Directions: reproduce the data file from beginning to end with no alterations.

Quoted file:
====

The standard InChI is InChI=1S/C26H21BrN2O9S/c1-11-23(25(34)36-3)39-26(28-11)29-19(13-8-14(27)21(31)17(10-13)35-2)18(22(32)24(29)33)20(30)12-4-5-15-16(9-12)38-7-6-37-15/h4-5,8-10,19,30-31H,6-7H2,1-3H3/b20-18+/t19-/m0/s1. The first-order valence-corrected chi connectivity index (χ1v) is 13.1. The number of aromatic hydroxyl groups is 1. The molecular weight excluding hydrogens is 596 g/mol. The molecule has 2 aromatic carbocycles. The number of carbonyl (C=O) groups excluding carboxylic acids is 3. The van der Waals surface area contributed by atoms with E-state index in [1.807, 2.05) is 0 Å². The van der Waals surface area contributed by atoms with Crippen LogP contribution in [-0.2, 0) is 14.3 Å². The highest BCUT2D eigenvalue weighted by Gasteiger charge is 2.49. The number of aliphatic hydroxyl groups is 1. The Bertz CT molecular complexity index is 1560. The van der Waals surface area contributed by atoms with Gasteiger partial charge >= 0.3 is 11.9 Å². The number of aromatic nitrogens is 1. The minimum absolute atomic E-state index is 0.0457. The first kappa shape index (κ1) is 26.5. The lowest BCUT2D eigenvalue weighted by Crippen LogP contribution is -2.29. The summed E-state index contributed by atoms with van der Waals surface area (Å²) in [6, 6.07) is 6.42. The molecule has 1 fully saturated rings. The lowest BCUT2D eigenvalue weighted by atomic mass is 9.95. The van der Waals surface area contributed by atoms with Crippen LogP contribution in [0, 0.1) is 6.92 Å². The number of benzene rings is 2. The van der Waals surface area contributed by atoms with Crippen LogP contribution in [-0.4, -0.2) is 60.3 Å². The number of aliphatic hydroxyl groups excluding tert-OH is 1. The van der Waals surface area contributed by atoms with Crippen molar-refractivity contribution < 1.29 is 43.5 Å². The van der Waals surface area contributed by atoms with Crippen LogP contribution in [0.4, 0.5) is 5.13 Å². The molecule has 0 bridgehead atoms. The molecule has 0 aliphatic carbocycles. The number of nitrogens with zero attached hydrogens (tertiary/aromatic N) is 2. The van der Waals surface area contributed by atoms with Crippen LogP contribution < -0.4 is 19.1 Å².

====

The standard InChI is InChI=1S/C26H21BrN2O9S/c1-11-23(25(34)36-3)39-26(28-11)29-19(13-8-14(27)21(31)17(10-13)35-2)18(22(32)24(29)33)20(30)12-4-5-15-16(9-12)38-7-6-37-15/h4-5,8-10,19,30-31H,6-7H2,1-3H3/b20-18+/t19-/m0/s1. The first-order valence-corrected chi connectivity index (χ1v) is 13.1. The number of aromatic hydroxyl groups is 1. The molecular weight excluding hydrogens is 596 g/mol. The molecule has 2 aromatic carbocycles. The number of carbonyl (C=O) groups excluding carboxylic acids is 3. The van der Waals surface area contributed by atoms with E-state index in [1.807, 2.05) is 0 Å². The van der Waals surface area contributed by atoms with Crippen LogP contribution in [-0.2, 0) is 14.3 Å². The highest BCUT2D eigenvalue weighted by Gasteiger charge is 2.49. The number of aliphatic hydroxyl groups is 1. The Bertz CT molecular complexity index is 1560. The van der Waals surface area contributed by atoms with Gasteiger partial charge >= 0.3 is 11.9 Å². The number of aromatic nitrogens is 1. The minimum absolute atomic E-state index is 0.0457. The first kappa shape index (κ1) is 26.5. The lowest BCUT2D eigenvalue weighted by Crippen LogP contribution is -2.29. The summed E-state index contributed by atoms with van der Waals surface area (Å²) in [6, 6.07) is 6.42. The molecule has 1 fully saturated rings. The lowest BCUT2D eigenvalue weighted by atomic mass is 9.95. The van der Waals surface area contributed by atoms with Crippen LogP contribution in [0, 0.1) is 6.92 Å². The number of benzene rings is 2. The van der Waals surface area contributed by atoms with Crippen LogP contribution in [-0.4, -0.2) is 60.3 Å². The number of aliphatic hydroxyl groups excluding tert-OH is 1. The van der Waals surface area contributed by atoms with Crippen molar-refractivity contribution < 1.29 is 43.5 Å². The van der Waals surface area contributed by atoms with Crippen LogP contribution in [0.4, 0.5) is 5.13 Å². The molecule has 0 bridgehead atoms. The molecule has 0 aliphatic carbocycles. The number of nitrogens with zero attached hydrogens (tertiary/aromatic N) is 2. The van der Waals surface area contributed by atoms with Crippen LogP contribution < -0.4 is 19.1 Å².